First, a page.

Archive for the 'Maemo' Category

Maemo Talk

Today, we're launching Maemo Talk!

Think of it as itT v2.0. It's an ad-free site that will report on everything Maemo. It is not officially part of nor affiliated with Nokia, but the site aims to showcase what's happening in, as well as from other Maemo enthusiast sites.

It's still

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work in progress. There are a few more things we are revealing soon so, keep an eye on the site. Also, we need volunteers to blog about Maemo and the Nokia N900.

Let us know if you want to be part of the team.

Check it out:

Comments and suggestions welcome as always.


'RogerSWhen I first encountered the Nokia Internet Tablet, I thought, “Gosh what a great e-reader!” I've

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used each NIT as an e-reader but I learned what it's great at is, well, doing the internet thing. As its name suggests.

I thought GPS was a natural win. The big screen made maps easier to read than on most dedicated devices. Still, I used my tablet for email more often than GPS.

The voip calls with visuals blew me away. Except no one with a tethered connection bought into cam-calling.

The 770, the N800, the N810 — these were all complete computers! They meant I didn't have to lug around a laptop just in case I had real work to do. But I did most of my real work on a real computer and my wife never got the hang of using a NIT. My son's friends found the iPod Touch easier for surfing and he never cottoned to it.

With its touch screen, I didn't need a keyboard, but I liked the N810 keyboard. The keyboard made apps easier to port anyway.

And Flash! Once it became clear that “internet” meant surfing without sideways scrolling, email, and videos on YouTube, the internet tablet excelled at giving me the internet.

Well, excelled in lots of circumstances. Without a cell-plan data connection the walkaround web had no impact on NIT users. The Apple iPhone has a minuscule segment of the smartphone market but generates 50 percent of mobile web use. Apple's genius wasn't in the interface but in browbeating AT&T into affordable web access.

Does the Nokia Internet Tablet have a real future? We have a $200 netbook and it's easier for conference notetaking than an N810. I have an Amazon Kindle 2 and I can get books for it that aren't available for FBReader on my NITs. Half the cars have GPS built-in now anyway. So what's the sweet spot for the Internet Tablet?

Doh!. The internet, same as it's always been.

Except these days, “the internet” means Twitter, too. With multi-tasking so I can tweet full-screen and use multiple screens to follow several hundred people (in more than one group). With keyboard and touch-screen and audio and photos too. And from anywhere I might be, um-m, walking around.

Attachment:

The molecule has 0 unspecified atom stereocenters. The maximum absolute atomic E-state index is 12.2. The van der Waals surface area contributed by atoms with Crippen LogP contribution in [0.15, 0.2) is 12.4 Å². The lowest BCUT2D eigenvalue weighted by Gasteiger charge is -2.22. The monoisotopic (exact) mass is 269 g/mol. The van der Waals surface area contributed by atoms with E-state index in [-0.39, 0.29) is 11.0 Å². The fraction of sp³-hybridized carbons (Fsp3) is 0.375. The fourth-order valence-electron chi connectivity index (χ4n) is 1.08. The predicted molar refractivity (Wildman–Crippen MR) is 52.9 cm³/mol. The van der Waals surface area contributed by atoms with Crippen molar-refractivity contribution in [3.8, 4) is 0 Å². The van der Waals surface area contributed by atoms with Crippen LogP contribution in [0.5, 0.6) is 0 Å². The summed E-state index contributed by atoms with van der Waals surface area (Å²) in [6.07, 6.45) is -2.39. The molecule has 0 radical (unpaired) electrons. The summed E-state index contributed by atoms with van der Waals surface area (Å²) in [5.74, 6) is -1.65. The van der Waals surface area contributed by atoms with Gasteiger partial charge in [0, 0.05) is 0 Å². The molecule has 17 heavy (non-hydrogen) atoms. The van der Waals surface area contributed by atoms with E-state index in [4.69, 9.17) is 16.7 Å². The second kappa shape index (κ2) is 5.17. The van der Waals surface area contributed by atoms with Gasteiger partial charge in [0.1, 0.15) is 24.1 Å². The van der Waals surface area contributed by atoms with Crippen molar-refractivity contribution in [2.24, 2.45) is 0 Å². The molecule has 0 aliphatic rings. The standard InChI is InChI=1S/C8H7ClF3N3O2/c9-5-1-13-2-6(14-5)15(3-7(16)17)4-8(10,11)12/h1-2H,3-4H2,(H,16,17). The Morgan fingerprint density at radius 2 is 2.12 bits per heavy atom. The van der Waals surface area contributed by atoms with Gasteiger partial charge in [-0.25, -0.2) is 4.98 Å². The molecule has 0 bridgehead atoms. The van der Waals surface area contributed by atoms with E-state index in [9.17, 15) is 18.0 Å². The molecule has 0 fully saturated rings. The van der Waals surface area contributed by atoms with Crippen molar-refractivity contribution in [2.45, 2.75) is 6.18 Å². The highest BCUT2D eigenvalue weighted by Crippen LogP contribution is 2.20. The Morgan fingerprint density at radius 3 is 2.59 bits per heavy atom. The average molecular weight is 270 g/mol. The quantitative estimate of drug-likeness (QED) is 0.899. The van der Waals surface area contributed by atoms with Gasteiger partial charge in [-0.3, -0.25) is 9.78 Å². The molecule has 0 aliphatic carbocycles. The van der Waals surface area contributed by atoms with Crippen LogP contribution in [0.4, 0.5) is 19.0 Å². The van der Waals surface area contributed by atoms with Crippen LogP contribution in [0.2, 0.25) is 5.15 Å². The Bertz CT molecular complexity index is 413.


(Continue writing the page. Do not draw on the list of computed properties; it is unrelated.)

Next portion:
I can tweet from a phone now, thank you very much, but making sure it fits is no piece of cake. Tweeting means editing down to 140 characters without having to struggle. And reading (following), tweeting and surfing simultaneously? Hey, where's my computer again? At least Maemo was built for us to do more than one thing at a time.

I expect there will be lots of cellphones released this year that have keyboards and screens of a satisfactory size and cameras. Just having good specs won't draw much attention. But if the next NIT can ace the Twitter test and fly the Flash flag, it'll be very much in demand.


Nokia has just announced the new Maemo 5 SDK. The 100% open source, pre-alpha release is currenlty aimed at platform developers allowing them to take a peek at the new Kernel as well as new components coming to Maemo for the first time, notably OMAP3 support, cellular data connectivity, high-definition camera support, and harware-based graphic accelleration.

A new revamped UI and a new media application framework is expected to be released soon, taking advatage of the new OMAP3 architecture, as well as the built-in graphics acceleration. Because of this, support for OMAP2 devices (Nokia N800, N810) will not be officially provided. An invitation is extended to developers however, to build variants of Maemo 5 that would work with older devices.

A complete list of the contents of the Maemo 5 SDK after the jump.

Continue reading ‘Maemo 5 Reveals its Features’


I'm sure a lot of you have been trying out the latest release of Fennec (Alpha 1) already on your Nokia Maemo devices. If you haven't heard of Fennec, it's the highly anticipated mobile browser from Mozilla, mobile version of Firefox as others would say, that is currently on alpha

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stage, and primarily being tested on the Maemo platform.

Madhava Enros, Fennec's User Experience Lead gives us a quick walktrhough:

Fennec Alpha Walkthrough from Madhava Enros on Vimeo.

Fennec Alpha 1 will work on both Diablo and Chinook (install). If you don't have a Maemo device, you can try Fennec on your desktop as well (Windows, Mac, Linux).